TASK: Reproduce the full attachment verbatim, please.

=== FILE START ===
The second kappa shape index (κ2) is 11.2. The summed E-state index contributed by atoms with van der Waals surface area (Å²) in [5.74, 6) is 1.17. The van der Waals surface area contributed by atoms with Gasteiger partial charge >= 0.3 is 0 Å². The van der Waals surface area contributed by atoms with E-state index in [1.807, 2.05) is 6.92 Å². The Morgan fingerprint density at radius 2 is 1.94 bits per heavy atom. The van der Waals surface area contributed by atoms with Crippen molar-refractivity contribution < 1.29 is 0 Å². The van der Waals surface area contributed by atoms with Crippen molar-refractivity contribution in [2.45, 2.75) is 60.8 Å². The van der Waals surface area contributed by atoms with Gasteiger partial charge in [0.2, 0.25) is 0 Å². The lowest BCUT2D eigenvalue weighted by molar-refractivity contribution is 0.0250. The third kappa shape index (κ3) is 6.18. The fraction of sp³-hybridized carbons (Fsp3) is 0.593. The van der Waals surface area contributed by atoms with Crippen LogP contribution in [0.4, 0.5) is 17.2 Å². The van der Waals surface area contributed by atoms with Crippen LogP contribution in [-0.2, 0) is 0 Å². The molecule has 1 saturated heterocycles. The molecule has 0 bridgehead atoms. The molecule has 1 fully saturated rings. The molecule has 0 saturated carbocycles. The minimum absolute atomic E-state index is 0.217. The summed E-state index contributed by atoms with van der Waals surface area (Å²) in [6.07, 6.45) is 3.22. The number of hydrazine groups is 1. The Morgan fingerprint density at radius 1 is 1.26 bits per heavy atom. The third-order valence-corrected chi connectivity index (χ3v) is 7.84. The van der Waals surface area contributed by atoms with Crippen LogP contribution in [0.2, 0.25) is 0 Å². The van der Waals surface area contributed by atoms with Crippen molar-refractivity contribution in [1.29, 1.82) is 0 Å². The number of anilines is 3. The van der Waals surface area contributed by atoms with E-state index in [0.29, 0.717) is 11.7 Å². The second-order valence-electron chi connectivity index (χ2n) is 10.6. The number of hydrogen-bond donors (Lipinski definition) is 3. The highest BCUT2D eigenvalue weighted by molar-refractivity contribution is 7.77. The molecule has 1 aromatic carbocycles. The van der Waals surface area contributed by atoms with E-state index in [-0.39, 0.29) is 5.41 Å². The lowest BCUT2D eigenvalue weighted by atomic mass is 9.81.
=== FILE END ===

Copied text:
The second kappa shape index (κ2) is 11.2. The summed E-state index contributed by atoms with van der Waals surface area (Å²) in [5.74, 6) is 1.17. The van der Waals surface area contributed by atoms with Gasteiger partial charge >= 0.3 is 0 Å². The van der Waals surface area contributed by atoms with E-state index in [1.807, 2.05) is 6.92 Å². The Morgan fingerprint density at radius 2 is 1.94 bits per heavy atom. The van der Waals surface area contributed by atoms with Crippen molar-refractivity contribution < 1.29 is 0 Å². The van der Waals surface area contributed by atoms with Crippen molar-refractivity contribution in [2.45, 2.75) is 60.8 Å². The van der Waals surface area contributed by atoms with Gasteiger partial charge in [0.2, 0.25) is 0 Å². The lowest BCUT2D eigenvalue weighted by molar-refractivity contribution is 0.0250. The third kappa shape index (κ3) is 6.18. The fraction of sp³-hybridized carbons (Fsp3) is 0.593. The van der Waals surface area contributed by atoms with Crippen LogP contribution in [0.4, 0.5) is 17.2 Å². The van der Waals surface area contributed by atoms with Crippen LogP contribution in [-0.2, 0) is 0 Å². The molecule has 1 saturated heterocycles. The molecule has 0 bridgehead atoms. The molecule has 1 fully saturated rings. The molecule has 0 saturated carbocycles. The minimum absolute atomic E-state index is 0.217. The summed E-state index contributed by atoms with van der Waals surface area (Å²) in [6.07, 6.45) is 3.22. The number of hydrazine groups is 1. The Morgan fingerprint density at radius 1 is 1.26 bits per heavy atom. The third-order valence-corrected chi connectivity index (χ3v) is 7.84. The van der Waals surface area contributed by atoms with Crippen LogP contribution in [0.2, 0.25) is 0 Å². The van der Waals surface area contributed by atoms with Crippen molar-refractivity contribution in [1.29, 1.82) is 0 Å². The number of anilines is 3. The van der Waals surface area contributed by atoms with E-state index in [0.29, 0.717) is 11.7 Å². The second-order valence-electron chi connectivity index (χ2n) is 10.6. The number of hydrogen-bond donors (Lipinski definition) is 3. The highest BCUT2D eigenvalue weighted by molar-refractivity contribution is 7.77. The molecule has 1 aromatic carbocycles. The van der Waals surface area contributed by atoms with E-state index in [-0.39, 0.29) is 5.41 Å². The lowest BCUT2D eigenvalue weighted by atomic mass is 9.81.